Olive trees, orange and palm trees, cocktails by the sea, airplanes and boats, a room with a view, multicolored oriental carpets and blue skies… For her solo exhibition at the Ygrec-ENSAPC art center in Aubervilliers, Araks Sahakyan offers us an immediate boarding pass for a journey across the globe. In the East as well as in the West, we follow the elements of her narrative step by step. Entitled TRANSITS, the exhibition essentially offers dozens of openings, like so many windows on a world in perpetual movement.
At first glance, these brightly colored drawings, which occupy a large part of the space’s windows, look like postcards or tourist brochures. They are apparently idyllic panoramas that turn out to be tragic when you look closer. Because if the change of scenery is assured, joy and relaxation are less accessible. The journey will undoubtedly be more disturbing than expected.
Based on the principle of a fragmented tapestry, puzzle or patchwork, these drawings are composed of dozens of A4 sheets on which the artist has gathered snippets of her personal memory, which itself has been punctuated by multiple voyages. From her childhood in the heart of the Caucasus, in her native Armenia, a country of the former Soviet Union known as the cradle of Christianity, to her adopted country, France, via Spain where she lived her adolescence with her parents who emigrated there, Araks Sahakyan retains a few images that she mixes with a collective memory made up of Greco-Roman mythology, biblical stories and art history.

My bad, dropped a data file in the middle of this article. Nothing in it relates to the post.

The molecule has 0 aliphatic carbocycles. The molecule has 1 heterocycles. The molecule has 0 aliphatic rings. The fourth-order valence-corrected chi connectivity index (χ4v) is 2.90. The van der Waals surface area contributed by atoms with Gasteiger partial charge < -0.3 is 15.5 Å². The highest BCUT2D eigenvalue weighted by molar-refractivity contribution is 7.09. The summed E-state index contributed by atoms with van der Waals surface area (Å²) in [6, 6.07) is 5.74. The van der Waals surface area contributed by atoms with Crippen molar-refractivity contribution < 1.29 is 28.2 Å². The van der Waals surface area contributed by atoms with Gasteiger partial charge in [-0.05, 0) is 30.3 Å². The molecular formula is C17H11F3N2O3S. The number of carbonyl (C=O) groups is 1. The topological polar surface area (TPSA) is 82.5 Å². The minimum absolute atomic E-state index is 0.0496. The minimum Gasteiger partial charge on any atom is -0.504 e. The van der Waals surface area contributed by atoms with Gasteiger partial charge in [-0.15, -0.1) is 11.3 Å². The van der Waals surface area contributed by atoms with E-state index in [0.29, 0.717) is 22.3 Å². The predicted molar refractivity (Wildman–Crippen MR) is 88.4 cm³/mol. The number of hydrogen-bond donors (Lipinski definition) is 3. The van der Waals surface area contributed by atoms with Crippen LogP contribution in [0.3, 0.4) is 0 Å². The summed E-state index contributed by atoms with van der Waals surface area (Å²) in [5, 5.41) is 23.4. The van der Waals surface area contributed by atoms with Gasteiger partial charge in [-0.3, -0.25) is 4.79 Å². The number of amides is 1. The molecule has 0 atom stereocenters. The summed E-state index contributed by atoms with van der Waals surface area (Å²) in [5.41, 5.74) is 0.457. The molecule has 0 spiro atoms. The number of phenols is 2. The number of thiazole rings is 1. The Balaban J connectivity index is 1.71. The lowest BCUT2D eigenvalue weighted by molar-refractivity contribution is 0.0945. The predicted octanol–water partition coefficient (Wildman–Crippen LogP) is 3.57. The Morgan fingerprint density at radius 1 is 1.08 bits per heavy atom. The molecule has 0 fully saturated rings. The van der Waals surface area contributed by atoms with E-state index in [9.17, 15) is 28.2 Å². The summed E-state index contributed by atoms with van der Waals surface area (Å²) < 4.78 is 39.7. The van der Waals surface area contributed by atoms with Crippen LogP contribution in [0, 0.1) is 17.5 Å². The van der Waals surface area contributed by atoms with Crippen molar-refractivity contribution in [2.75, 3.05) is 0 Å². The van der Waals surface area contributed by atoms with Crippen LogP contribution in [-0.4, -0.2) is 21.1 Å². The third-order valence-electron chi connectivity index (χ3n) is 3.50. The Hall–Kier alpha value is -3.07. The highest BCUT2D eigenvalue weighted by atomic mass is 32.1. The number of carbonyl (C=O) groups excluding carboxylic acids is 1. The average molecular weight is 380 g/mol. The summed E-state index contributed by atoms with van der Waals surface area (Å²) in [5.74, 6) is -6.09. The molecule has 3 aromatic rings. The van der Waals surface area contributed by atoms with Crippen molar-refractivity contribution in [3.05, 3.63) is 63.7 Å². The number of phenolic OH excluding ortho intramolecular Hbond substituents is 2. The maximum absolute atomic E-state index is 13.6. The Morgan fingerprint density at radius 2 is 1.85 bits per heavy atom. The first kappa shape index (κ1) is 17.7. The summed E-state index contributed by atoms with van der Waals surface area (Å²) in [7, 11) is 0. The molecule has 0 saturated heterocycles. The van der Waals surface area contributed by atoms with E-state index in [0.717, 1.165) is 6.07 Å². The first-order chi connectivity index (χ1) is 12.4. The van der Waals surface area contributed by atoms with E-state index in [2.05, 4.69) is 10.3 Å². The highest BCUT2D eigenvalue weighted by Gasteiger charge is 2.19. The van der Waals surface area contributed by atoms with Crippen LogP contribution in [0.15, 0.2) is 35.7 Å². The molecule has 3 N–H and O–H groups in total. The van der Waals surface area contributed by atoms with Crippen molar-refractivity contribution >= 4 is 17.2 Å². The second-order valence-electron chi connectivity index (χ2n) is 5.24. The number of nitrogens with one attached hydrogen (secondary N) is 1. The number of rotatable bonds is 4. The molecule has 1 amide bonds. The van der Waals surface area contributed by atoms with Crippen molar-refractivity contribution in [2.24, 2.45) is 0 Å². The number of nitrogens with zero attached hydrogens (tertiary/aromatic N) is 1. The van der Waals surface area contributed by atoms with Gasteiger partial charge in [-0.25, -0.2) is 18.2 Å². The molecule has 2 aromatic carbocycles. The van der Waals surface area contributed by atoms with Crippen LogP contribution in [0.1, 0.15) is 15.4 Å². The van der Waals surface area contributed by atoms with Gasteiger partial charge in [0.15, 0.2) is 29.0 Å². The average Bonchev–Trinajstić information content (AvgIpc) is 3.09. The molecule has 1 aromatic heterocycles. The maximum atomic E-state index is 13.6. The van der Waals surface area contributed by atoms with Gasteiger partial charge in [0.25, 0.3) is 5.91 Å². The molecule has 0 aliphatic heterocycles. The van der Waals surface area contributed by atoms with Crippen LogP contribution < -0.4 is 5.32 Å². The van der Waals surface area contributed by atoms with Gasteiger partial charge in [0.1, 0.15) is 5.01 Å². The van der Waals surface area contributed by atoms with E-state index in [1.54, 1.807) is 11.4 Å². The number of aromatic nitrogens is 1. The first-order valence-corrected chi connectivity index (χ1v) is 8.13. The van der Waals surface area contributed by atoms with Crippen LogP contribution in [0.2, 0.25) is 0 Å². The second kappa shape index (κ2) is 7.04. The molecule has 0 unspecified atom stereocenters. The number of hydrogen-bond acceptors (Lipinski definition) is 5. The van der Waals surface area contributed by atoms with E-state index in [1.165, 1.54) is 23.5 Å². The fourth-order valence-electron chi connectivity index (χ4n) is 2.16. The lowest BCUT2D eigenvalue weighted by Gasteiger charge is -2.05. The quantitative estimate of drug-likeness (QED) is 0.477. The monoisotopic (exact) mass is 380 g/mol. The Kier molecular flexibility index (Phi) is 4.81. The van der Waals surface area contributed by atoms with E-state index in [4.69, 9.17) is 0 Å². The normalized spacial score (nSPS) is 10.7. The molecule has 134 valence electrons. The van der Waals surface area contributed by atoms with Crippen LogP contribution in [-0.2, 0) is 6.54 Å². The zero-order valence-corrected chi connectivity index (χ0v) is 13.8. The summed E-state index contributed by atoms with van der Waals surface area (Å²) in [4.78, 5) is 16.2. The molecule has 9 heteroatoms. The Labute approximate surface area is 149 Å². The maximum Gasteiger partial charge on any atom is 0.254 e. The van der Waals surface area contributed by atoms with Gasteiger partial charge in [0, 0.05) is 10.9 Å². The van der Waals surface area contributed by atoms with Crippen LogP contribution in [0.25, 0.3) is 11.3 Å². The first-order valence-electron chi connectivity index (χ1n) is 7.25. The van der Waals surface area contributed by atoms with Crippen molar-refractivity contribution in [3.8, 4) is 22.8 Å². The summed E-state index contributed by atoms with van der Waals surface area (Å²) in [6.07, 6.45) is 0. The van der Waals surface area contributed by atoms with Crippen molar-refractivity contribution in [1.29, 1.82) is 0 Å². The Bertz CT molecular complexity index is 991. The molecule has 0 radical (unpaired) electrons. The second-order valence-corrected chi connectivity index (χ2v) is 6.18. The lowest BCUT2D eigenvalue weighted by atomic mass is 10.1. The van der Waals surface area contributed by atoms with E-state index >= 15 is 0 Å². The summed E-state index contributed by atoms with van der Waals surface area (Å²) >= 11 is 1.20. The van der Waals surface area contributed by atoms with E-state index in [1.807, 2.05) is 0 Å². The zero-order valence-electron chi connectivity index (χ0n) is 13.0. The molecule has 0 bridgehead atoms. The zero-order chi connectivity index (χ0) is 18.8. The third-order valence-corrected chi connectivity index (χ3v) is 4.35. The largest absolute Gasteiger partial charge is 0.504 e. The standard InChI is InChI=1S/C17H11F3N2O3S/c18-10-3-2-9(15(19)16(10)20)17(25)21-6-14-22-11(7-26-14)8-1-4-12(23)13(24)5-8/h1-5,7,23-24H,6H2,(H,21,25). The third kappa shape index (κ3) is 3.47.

With the current geopolitical realities, a new, more dramatic layer is superimposed on these images. For example, “Floating Carpet” has nothing to do with a flying carpet from the Arabian Nights: it plunges us straight into the seascapes of the Mediterranean where jellyfish, Kalashnikovs, drones and floating bodies meet for better or for worse. They reflect the imagination of the artist who, obviously, alludes to those people known as “migrants” for whom the Mediterranean is more like a marine coffin than a holiday resort. Its crossing is not easy while many wars are being fought around its shores. In another drawing entitled “The Sons of Abraham”, the large black eyes of the Fayum portraits dating from the first centuries of our era border the composition of an oriental carpet where the muscularity of a character in distress extracted from Géricault’s “Raft of the Medusa” (1819) is added to the vision of a wheeled suitcase in which a stowaway has hidden. In a childish, voluntarily naive and joyful way, Araks Sahakyan alludes to the countries of the Middle East – most of which are in conflict – from which the sons of Abraham came, who are themselves at the origin of the three monotheistic religions that are Judaism, Christianity and Islam. Beyond the fate of the so-called “migrants”, Araks Sahakyan keeps a visual diary and thus addresses the global epidemic of coronavirus through a drawing reminiscent of Chinese imperial art, where a sinuous multicolored pangolin appears. “We can’t escape it” can be read as a slogan or a threat. Elsewhere, in the center of a series of windows reminiscent of Gaudi’s architecture, it is the artist’s father who is represented as he has just emigrated to Spain and is engaged in the work of picking fruit to support his family. A way to draw attention to the condition of immigrants, ready to take on low-wage work in order to survive at any cost.